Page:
U.S. House Speaker Nancy Pelosi said she wasn’t interested in perpetuating her war of words with President Donald Trump during her visit to the Twin Cities on Friday.
“I’m done with that. I’m done with that,” Pelosi, D-Calif., said in a brief interview with the Star Tribune and Minnesota Public Radio.
“We have a responsibility to protect and defend the Constitution and to do whatever investigations are necessary to honor our congressional responsibility to do so. I’m not getting in a give-and-take with the president,” Pelosi said.
She had no such qualms earlier this week as the two leaders exchanged personal insults. Trump called her “Crazy Nancy” and “a mess” after Pelosi suggested that the president’s family should stage an intervention to deal with his erratic behavior.
Trump said Friday as he left for Japan that he “can work with the speaker” despite the feud that erupted after he walked out of a Wednesday meeting about infrastructure.
Asked in the interview whether Minnesota-style civility can be returned to Washington, Pelosi said, “We think that it can if everybody honors the oath that we take to the Constitution. … What you’re seeing there now is very unusual. Very unusual.”
“It will change when we have a new president of the United States,” she said. “I don’t know if he can be changed.”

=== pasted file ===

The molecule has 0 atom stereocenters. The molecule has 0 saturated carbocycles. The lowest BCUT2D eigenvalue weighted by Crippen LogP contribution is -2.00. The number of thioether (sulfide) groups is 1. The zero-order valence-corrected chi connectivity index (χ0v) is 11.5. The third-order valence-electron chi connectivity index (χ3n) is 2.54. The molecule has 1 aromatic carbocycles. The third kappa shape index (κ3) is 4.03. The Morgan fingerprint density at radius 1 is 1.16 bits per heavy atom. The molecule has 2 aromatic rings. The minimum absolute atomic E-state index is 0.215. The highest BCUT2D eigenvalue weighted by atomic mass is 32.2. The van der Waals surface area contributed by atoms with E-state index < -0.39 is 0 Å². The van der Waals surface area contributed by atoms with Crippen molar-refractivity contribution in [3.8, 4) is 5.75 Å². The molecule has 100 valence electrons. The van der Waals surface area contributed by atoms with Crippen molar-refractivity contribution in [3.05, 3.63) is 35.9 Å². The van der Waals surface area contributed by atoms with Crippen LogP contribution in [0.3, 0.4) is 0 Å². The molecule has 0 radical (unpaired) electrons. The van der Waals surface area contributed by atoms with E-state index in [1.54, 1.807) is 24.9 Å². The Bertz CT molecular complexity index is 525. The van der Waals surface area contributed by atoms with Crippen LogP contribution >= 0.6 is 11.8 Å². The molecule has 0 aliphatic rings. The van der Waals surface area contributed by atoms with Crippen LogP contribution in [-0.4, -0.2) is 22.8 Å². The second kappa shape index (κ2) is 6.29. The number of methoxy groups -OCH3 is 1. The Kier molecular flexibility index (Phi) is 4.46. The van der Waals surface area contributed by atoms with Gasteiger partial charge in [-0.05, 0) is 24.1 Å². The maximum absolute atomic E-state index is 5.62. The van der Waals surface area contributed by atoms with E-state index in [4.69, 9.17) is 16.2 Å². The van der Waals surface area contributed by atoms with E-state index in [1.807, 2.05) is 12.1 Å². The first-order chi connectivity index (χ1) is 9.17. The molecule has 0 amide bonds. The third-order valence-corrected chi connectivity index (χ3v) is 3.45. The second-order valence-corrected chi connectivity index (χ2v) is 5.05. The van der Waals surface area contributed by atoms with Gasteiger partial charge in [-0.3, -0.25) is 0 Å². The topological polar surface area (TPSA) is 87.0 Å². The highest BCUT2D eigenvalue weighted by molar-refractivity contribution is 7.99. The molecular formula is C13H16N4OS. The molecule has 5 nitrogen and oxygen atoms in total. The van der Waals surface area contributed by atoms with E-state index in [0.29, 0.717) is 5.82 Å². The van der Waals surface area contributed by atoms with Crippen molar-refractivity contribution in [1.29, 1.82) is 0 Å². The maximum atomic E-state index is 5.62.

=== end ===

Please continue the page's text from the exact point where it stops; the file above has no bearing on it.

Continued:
She spoke after a roundtable discussion on community health centers that was organized by Fourth District U.S. Rep. Betty McCollum at the Paul and Sheila Wellstone Center, a neighborhood service center in St. Paul.
Pelosi, who was also joined by Lt. Gov. Peggy Flanagan, praised McCollum for her work and her “heartland values” and said her “judgment is infallible.” In the interview, the speaker cited freshman U.S. Rep. Dean Phillips, a Democrat who represents the Third District, for his work on a cleaner government initiative.
The group discussion focused on ways government can expand community centers and included state and local leaders and representatives from Minnesota Community Care, United Family Medicine and Open Cities Health Center. Pelosi said an eventual federal infrastructure deal should include funding to build more such facilities.
Pelosi also touched on the opioid crisis and Democrats’ court fight to prevent a citizenship question from being added to the 2020 census.
Later Friday, Pelosi was to give the keynote address at the DFL’s Humphrey-Mondale dinner, the party’s annual fundraiser.
Trump has said that he can carry Minnesota, which he lost narrowly in 2016, in next year’s election. “I believe in the people of Minnesota,” Pelosi said when asked if he can do so.
The speaker said she’s not concerned about the views of Democratic presidential candidates who have endorsed the Green New Deal, free college and Medicare for All.
“That’s a values debate that is a beautiful thing to hear,” she said. “The public will decide which ones connect with them. … Our diversity is our strength, our unity is our power.”
Minnesota Republican Party Chairwoman Jennifer Carnahan said in a statement that Pelosi’s visit was meant to “spread the Democrats’ message of … blocking, obstructing and, apparently, working towards impeaching” Trump.
While they “celebrate dysfunction, obstruction and little progress in Washington,” Carnahan said, Republicans are preparing to share Trump’s successes “so we can celebrate on election night 2020.”